Wednesday, August 12, 2009
Remnants of Rembetika
Turks and Greeks have warred with each other for millenia... Many battles were fought and lands occupied back and forth, but WWI finally brought an end to the Turkish Ottoman Empire's clear domination of the Eastern Mediterranean.
Believing that the Allies would provide support, a large Greek army invaded Western Turkey in 1922, but Kemal Ataturk (soon to be dictator/president and so-called "father" of modern Turkey) and his forces drove them back, along with hundreds of thousands of fleeing resident Greeks who'd lived there in relative peace prior to the incursion, the two rich cultures having intermingled significantly. But thousands of Turkish Greeks were massacred--though not on the scale of the (still denied today) genocidal killing of Armenians in Eastern Turkey some years earlier. The surviving Greeks fled to the region stretching from Athens back to the sea, which was soon housing maybe a million refugees as a result of the ethnic/religious settlement treaty which decreed that Orthodox Greeks had to vacate Turkey while Muslims and/or Turks had to leave Greek territory.
And that series of brutal actions is memorialized, right at the epicenter, in the Turkish port of Izmir (likely more familiar in its original Greek name Smyrna) where a grand harborside statue poses Ataturk heroically atop his horse, pointing west, driving all Greeks before him.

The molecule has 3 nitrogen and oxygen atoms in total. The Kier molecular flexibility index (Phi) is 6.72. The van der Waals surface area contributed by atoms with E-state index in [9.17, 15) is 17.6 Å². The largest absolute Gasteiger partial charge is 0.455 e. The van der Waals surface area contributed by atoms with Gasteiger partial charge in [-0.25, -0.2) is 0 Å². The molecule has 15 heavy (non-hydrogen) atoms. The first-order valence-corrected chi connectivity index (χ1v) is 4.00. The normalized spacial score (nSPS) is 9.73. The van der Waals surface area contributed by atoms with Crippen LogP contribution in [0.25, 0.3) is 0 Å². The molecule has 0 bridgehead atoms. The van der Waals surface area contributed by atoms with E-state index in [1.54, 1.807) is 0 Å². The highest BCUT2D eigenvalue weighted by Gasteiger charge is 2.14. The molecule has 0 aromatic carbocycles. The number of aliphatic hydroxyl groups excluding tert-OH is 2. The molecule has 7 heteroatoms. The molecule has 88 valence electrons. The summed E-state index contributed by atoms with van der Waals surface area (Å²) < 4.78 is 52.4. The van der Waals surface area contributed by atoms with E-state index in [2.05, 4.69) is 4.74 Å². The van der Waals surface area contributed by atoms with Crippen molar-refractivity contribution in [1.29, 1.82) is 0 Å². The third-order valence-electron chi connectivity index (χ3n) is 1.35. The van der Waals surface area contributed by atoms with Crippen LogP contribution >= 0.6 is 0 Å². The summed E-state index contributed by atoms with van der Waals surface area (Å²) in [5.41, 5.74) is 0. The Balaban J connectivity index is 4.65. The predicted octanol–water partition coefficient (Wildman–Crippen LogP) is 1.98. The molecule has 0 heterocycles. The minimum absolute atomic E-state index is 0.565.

In the summer of 1956, on the day we Leimbachers arrived in Izmir/Smyrna scheduled to live there for two years, the U.S. military officer who met my family as welcoming chaffeur made us kids avert our eyes as we drove by one sunny wall where (I was told later) the bodies of two dead Greeks were hanging!
Yet, as we came to learn, in the usual complex way of Asia Minor and the old Mediterranean Near East (think Lebanon), Greeks and Turks continued to live in some places side by side, albeit uncomfortably, even while their national governments refused to talk to each other and the divided island of Cypress remained a smoldering powderkeg. Izmir was the home of SEATO (NATO in Southeast Europe and Asia Minor), and I recall at least one Greek army officer assigned there. Although the number of resident Greeks left in Western Turkey--along the Aegean coast so close to the Greek Islands--must have been small, some Greek influences remained in the food and architecture and clothing and, the point of this story, even the Smyrnaic music.